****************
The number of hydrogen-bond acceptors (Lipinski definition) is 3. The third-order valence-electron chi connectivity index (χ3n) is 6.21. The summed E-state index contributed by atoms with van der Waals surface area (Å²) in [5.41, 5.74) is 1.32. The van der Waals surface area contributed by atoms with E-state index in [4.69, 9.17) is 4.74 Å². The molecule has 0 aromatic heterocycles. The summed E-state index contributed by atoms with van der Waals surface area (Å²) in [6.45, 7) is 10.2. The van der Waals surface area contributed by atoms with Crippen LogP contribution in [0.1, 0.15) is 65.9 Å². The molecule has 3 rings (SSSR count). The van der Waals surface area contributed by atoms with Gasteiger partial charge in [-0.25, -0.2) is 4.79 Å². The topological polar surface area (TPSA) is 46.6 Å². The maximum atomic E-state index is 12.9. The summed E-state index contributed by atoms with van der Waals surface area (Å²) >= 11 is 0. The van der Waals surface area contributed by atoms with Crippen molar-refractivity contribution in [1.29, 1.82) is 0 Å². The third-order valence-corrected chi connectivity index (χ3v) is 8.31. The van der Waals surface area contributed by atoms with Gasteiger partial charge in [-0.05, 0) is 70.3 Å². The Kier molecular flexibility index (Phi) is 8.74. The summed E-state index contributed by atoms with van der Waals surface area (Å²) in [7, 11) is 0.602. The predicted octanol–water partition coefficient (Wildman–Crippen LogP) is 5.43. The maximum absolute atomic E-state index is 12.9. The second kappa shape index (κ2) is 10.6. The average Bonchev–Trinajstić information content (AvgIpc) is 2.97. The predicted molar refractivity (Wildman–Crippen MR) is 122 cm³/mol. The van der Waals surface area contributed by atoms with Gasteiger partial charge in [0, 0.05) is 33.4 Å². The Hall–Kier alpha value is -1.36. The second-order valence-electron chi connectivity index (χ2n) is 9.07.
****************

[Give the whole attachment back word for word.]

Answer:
The number of hydrogen-bond acceptors (Lipinski definition) is 3. The third-order valence-electron chi connectivity index (χ3n) is 6.21. The summed E-state index contributed by atoms with van der Waals surface area (Å²) in [5.41, 5.74) is 1.32. The van der Waals surface area contributed by atoms with E-state index in [4.69, 9.17) is 4.74 Å². The molecule has 0 aromatic heterocycles. The summed E-state index contributed by atoms with van der Waals surface area (Å²) in [6.45, 7) is 10.2. The van der Waals surface area contributed by atoms with Crippen LogP contribution in [0.1, 0.15) is 65.9 Å². The molecule has 3 rings (SSSR count). The van der Waals surface area contributed by atoms with Gasteiger partial charge in [-0.25, -0.2) is 4.79 Å². The topological polar surface area (TPSA) is 46.6 Å². The maximum atomic E-state index is 12.9. The summed E-state index contributed by atoms with van der Waals surface area (Å²) >= 11 is 0. The van der Waals surface area contributed by atoms with Crippen molar-refractivity contribution in [1.29, 1.82) is 0 Å². The third-order valence-corrected chi connectivity index (χ3v) is 8.31. The van der Waals surface area contributed by atoms with Gasteiger partial charge in [-0.05, 0) is 70.3 Å². The Kier molecular flexibility index (Phi) is 8.74. The summed E-state index contributed by atoms with van der Waals surface area (Å²) in [7, 11) is 0.602. The predicted octanol–water partition coefficient (Wildman–Crippen LogP) is 5.43. The maximum absolute atomic E-state index is 12.9. The second kappa shape index (κ2) is 10.6. The average Bonchev–Trinajstić information content (AvgIpc) is 2.97. The predicted molar refractivity (Wildman–Crippen MR) is 122 cm³/mol. The van der Waals surface area contributed by atoms with Gasteiger partial charge in [0, 0.05) is 33.4 Å². The Hall–Kier alpha value is -1.36. The second-order valence-electron chi connectivity index (χ2n) is 9.07.